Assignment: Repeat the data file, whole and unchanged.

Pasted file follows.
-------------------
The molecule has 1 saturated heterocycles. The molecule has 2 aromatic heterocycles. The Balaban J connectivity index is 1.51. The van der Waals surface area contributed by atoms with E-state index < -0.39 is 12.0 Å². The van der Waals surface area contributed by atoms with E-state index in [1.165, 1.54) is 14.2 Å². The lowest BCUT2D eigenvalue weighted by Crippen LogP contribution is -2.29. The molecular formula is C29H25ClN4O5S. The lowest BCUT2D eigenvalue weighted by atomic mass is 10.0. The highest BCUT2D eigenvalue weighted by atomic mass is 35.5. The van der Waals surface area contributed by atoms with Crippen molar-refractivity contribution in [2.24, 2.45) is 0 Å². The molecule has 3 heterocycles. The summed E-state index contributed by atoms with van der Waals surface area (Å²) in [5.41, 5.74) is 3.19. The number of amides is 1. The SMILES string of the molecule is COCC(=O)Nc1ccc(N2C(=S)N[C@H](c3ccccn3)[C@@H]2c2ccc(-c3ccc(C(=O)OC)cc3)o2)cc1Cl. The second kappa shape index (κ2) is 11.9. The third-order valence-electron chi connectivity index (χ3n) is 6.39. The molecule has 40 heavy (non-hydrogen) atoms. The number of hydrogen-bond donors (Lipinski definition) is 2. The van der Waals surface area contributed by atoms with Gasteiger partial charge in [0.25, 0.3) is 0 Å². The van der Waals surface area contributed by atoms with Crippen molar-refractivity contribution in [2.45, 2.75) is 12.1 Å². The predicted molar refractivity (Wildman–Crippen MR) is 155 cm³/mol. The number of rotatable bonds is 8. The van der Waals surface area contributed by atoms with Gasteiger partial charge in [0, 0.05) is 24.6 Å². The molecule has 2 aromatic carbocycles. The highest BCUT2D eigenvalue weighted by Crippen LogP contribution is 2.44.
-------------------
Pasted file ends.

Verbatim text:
The molecule has 1 saturated heterocycles. The molecule has 2 aromatic heterocycles. The Balaban J connectivity index is 1.51. The van der Waals surface area contributed by atoms with E-state index < -0.39 is 12.0 Å². The van der Waals surface area contributed by atoms with E-state index in [1.165, 1.54) is 14.2 Å². The lowest BCUT2D eigenvalue weighted by Crippen LogP contribution is -2.29. The molecular formula is C29H25ClN4O5S. The lowest BCUT2D eigenvalue weighted by atomic mass is 10.0. The highest BCUT2D eigenvalue weighted by atomic mass is 35.5. The van der Waals surface area contributed by atoms with Crippen molar-refractivity contribution in [2.24, 2.45) is 0 Å². The molecule has 3 heterocycles. The summed E-state index contributed by atoms with van der Waals surface area (Å²) in [5.41, 5.74) is 3.19. The number of amides is 1. The SMILES string of the molecule is COCC(=O)Nc1ccc(N2C(=S)N[C@H](c3ccccn3)[C@@H]2c2ccc(-c3ccc(C(=O)OC)cc3)o2)cc1Cl. The second kappa shape index (κ2) is 11.9. The third-order valence-electron chi connectivity index (χ3n) is 6.39. The molecule has 40 heavy (non-hydrogen) atoms. The number of hydrogen-bond donors (Lipinski definition) is 2. The van der Waals surface area contributed by atoms with Gasteiger partial charge in [0.25, 0.3) is 0 Å². The van der Waals surface area contributed by atoms with Crippen molar-refractivity contribution in [2.45, 2.75) is 12.1 Å². The predicted molar refractivity (Wildman–Crippen MR) is 155 cm³/mol. The number of rotatable bonds is 8. The van der Waals surface area contributed by atoms with Gasteiger partial charge in [0, 0.05) is 24.6 Å². The molecule has 2 aromatic carbocycles. The highest BCUT2D eigenvalue weighted by Crippen LogP contribution is 2.44.